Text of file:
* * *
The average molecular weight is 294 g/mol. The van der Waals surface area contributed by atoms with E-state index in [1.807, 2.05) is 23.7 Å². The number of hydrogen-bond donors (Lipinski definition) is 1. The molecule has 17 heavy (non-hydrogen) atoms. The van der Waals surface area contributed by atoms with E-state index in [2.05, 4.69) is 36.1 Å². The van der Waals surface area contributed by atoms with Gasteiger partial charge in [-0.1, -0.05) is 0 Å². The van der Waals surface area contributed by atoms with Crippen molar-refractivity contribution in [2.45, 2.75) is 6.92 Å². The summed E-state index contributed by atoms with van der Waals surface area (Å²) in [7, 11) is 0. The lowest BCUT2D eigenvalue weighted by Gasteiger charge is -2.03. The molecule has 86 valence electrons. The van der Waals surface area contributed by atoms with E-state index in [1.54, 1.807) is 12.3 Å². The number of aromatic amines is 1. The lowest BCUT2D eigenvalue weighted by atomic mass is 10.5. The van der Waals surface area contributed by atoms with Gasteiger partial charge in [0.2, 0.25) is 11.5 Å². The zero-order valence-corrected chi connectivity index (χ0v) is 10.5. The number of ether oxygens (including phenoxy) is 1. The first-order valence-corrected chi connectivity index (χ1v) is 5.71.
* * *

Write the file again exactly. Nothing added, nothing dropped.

The average molecular weight is 294 g/mol. The van der Waals surface area contributed by atoms with E-state index in [1.807, 2.05) is 23.7 Å². The number of hydrogen-bond donors (Lipinski definition) is 1. The molecule has 17 heavy (non-hydrogen) atoms. The van der Waals surface area contributed by atoms with E-state index in [2.05, 4.69) is 36.1 Å². The van der Waals surface area contributed by atoms with Gasteiger partial charge in [-0.1, -0.05) is 0 Å². The van der Waals surface area contributed by atoms with Crippen molar-refractivity contribution in [2.45, 2.75) is 6.92 Å². The summed E-state index contributed by atoms with van der Waals surface area (Å²) in [7, 11) is 0. The lowest BCUT2D eigenvalue weighted by Gasteiger charge is -2.03. The molecule has 86 valence electrons. The van der Waals surface area contributed by atoms with E-state index in [1.54, 1.807) is 12.3 Å². The number of aromatic amines is 1. The lowest BCUT2D eigenvalue weighted by atomic mass is 10.5. The van der Waals surface area contributed by atoms with Gasteiger partial charge in [0.2, 0.25) is 11.5 Å². The zero-order valence-corrected chi connectivity index (χ0v) is 10.5. The number of ether oxygens (including phenoxy) is 1. The first-order valence-corrected chi connectivity index (χ1v) is 5.71.